Authors: Jon Skovron
Published by the Penguin Group
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First published in the United States of America by Viking, an imprint of Penguin Group (USA) Inc., 2013
Copyright © Jon Skovron, 2013
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LIBRARY OF CONGRESS CATALOGING-IN-PUBLICATION DATA
Man made Boy / by Jon Skovron.
Summary: Tired of being sheltered from humans, seventeen-year-old Boy, son of Frankenstein’s monster and the Bride of Frankenstein, runs away from home and embarks on a wild road tripthat takes him across the country and deep into the heart of America.
[1. Monsters—Fiction. 2. Human beings—Fiction. 3. Runaways—Fiction. 4. Science fiction.] I. Title.
PZ7.S628393Man 2013 [Fic]—dc23 2012043217
Designed by Kate Renner
The publisher does not have any control over and does not assume any responsibility
for author or third-party websites or their content.
my mother, Gini Kelley, who chose the road less traveled
and taught me to do the same.
A Boy Named Boy
IN THE BEGINNING, there was zero. And then God said, let there be one.
Computers, Internet, phones, text messages—our entire digital lives can be broken down into code. And code can be simplified into binary. And binary is nothing but a string of ones and zeroes. At each moment, a choice. Yes or no. Everything we create, everything we do, everything we are, comes down to that. It is so simple. And so beautiful.
That’s where I was happiest. In my room, at my computer, creating amazing things with the beautiful simplicity of code.
The outside world intruded. I pretended not to notice.
This time, it was loud enough that there was no way I could pretend not to notice. I unplugged and turned around. A massive figure filled my bedroom doorway. He had to angle his shoulders and stoop his head just to fit through. He looked at me with watery, mismatched eyes that glared beneath patchy hair and a protruding brow. Black, uneven stitches zigzagged across mottled skin without any pattern or regularity. He lifted one massive,
stitch-and-scar-covered hand and pointed a thick finger at me.
“Did you eat?” he asked in his rough, deep voice. Even after living in the States all these years, he still had a heavy accent. Somewhere between German and French.
“Yeah,” I said.
“I had some Pop-Tarts for dinner.”
“That was last night. You haven’t even had breakfast?”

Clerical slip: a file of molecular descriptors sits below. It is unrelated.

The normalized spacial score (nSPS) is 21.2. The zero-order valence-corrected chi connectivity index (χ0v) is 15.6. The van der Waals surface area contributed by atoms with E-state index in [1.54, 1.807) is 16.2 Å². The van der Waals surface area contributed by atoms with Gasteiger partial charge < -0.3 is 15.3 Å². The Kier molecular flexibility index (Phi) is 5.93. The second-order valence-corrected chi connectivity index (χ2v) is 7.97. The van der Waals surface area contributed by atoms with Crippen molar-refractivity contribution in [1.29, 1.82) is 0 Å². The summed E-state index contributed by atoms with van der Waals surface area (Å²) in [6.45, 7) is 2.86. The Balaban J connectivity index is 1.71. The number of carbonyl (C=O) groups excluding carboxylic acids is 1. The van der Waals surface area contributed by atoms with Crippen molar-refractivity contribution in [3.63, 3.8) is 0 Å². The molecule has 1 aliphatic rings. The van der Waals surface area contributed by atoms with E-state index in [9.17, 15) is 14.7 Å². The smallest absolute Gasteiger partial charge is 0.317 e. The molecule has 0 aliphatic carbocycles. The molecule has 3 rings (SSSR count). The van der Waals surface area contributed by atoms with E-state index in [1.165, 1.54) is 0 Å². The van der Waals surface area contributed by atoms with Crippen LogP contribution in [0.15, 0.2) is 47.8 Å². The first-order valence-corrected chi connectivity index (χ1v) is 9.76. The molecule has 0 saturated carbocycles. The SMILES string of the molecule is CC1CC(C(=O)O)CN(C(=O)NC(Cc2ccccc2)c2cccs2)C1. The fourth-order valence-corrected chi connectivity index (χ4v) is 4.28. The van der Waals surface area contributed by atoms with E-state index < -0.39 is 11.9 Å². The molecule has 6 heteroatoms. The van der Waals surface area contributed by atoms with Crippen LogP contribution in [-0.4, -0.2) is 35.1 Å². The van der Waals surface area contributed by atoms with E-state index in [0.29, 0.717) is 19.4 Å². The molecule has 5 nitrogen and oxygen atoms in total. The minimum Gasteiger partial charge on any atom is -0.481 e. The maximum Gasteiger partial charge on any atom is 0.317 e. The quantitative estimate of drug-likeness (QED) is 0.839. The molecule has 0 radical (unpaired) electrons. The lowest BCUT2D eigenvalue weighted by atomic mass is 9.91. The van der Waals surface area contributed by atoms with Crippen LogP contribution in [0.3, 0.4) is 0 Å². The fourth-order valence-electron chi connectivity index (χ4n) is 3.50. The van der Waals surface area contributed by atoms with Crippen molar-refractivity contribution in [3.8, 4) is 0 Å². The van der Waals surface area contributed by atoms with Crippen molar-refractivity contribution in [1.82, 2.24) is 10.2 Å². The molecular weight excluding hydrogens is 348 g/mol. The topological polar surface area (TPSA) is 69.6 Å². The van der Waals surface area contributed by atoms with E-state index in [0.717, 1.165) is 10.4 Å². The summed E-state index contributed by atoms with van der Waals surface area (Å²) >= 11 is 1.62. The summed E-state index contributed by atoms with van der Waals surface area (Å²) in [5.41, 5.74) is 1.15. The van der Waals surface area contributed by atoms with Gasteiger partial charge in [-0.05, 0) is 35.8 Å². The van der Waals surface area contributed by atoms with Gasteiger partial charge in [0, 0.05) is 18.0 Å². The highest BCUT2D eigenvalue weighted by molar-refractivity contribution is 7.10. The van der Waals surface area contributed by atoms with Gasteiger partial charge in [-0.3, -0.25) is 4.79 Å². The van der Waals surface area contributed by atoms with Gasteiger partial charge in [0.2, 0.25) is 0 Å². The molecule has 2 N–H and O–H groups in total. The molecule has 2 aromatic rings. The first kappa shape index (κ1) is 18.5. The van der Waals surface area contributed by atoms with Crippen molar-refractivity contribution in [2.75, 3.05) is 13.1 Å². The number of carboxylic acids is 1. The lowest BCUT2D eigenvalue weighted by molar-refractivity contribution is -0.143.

He raised one bristling eyebrow.
“So you didn’t sleep, either?”
“I guess I lost track of time.”
“This is not good, Boy. Not healthy.”
“I’ll take a nap this afternoon,” I said. “Promise.”
“No. Your mother has made you some lunch. You will eat it. And then you will take a break from your computer and do something else.”
I sighed. He’d been doing this to me more and more lately. “Like what?”
“Why don’t you…” He lifted his palms up and smiled, like a brilliant idea had just popped into his head. “Help Charon in the box office.”
“Really? The box office?”
“You used to love helping out in the box office!”
“When I was twelve…”
“Okay, okay, I’m going.”
You didn’t argue with my dad when he got that tone of voice.
“I THINK I’M going to change my name,” I said.
“Oh, yeah?” Charon didn’t bother to look up as his ancient hands worked quickly, stuffing tickets into envelopes.
“I’m seventeen,” I said. “And my mom finished upgrading all my kid parts to adult parts last year. So technically, ‘Boy’ isn’t really an accurate name anymore.”
“But your father isn’t exactly ‘
Monster,’” Charon said. “And I love your mother dearly, but it’s been a long time since anybody thought of her as a ‘Bride.’”
I swiveled back and forth in my chair, as much as the room would allow. Like most box offices, the space was small, with just enough room for two computer terminals, a filing cabinet, and us. I’m a big guy, but Charon was basically a skeleton with leathery skin, so it wasn’t too cramped. Besides, when you’ve lived your entire life inside a Broadway theater, tight quarters don’t bother you much.
“So?” I chugged the rest of my Mountain Dew and tossed the bottle in the trash. “Maybe we should
change our names.”
Charon’s tight, brown skin crinkled into a smile.
“Okay, you’re right, they’d never do that. But I want to change
“I don’t know.” I stared for a moment at the names on the tickets as they printed from the machine. “What about Henry? Or William? Something that sounds…”
Charon set down his stack of tickets and looked at me. “Your argument is that ‘Boy’ doesn’t suit you anymore. But a human name wouldn’t suit you any better.”
“That’s what your parents would say, and you know it.” He handed the stack of tickets to me. “Now, make yourself useful and rack these.” Then he turned to the filing cabinet and began flipping through the last-minute house seat requests.
I sighed and began to slide the tickets into alphabetical slots above the customer window. My clunky patchwork hands made me a lot slower than Charon.
“What’s your infatuation with humans, anyway?” he asked.
I shrugged. This was a topic we couldn’t agree on.
“You’ve never even met a human. Watching them on TV doesn’t count.”